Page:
Stanford researchers are developing a faster way to match each ulcerative colitis patient with the treatment that will work best for them.
Month: June 2022
Losing sleep in adolescence makes mice less outgoing as adults
Mice that had sleep interruptions during adolescence had less interest in making new friends later on, a Stanford study shows.
How does one study a deadly virus? Carefully.
Stanford Medicine researchers and others study a deadly virus -- the Nipah virus -- in a high-clearance safety laboratory.
Ask Me Anything: Brain health and cognition
Sharon Sha, Stanford Medicine neurologist discusses all things brain health and cognition in an Ask Me Anything.
Climate change impact may affect kids more severely
Researchers discuss the impact of climate change on children and suggest its impact on their health might be more severe, compared to adults.
Preventing the next pandemic from entering the US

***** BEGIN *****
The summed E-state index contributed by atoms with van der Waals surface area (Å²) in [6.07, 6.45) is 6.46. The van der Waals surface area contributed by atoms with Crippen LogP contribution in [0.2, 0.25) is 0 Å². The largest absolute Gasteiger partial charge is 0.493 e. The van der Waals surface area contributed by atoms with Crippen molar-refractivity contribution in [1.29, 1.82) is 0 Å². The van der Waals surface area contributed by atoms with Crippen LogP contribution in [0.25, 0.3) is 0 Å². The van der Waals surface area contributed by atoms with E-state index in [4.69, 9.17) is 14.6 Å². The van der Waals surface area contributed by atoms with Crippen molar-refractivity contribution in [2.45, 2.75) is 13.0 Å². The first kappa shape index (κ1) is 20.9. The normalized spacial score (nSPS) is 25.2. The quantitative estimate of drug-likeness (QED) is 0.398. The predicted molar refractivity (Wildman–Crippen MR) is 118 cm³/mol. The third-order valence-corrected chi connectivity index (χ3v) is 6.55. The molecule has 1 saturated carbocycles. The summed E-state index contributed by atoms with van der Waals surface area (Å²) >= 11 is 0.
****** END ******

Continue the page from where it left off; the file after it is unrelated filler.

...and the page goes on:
Stanford researchers recommend changes to a report that reviewed a national screening and quarantine program for travelers coming to the US.
Researchers discuss health disparities in melanoma diagnoses
While melanoma rates have leveled off for most of the United States, Black and Latino communities are at a higher risk for the disease.
Smiles and sunshine: Stanford Medicine graduation in photos
Students celebrate their graduation from Stanford School of Medicine in person for the first time in three years.
Using AI to find disease-causing genes
Researchers are using a new artificial intelligence-based program to help identify genes that underly diseases.
Connecting health care and social services
Researchers investigate if an alliance between social assistance programs and the health care system can improve health and reduce spending.
Fulfilling a final wish: One patient’s ‘great love story’
Led by a Stanford Health Care ICU nurse, a team of health care workers helps fulfill a patient's last wish: a vow renewal.
High-risk babies don’t always get the follow-up care they need
A study shows that some high-risk infants don't receive the necessary follow up care and there are inequities in who attends the appointments.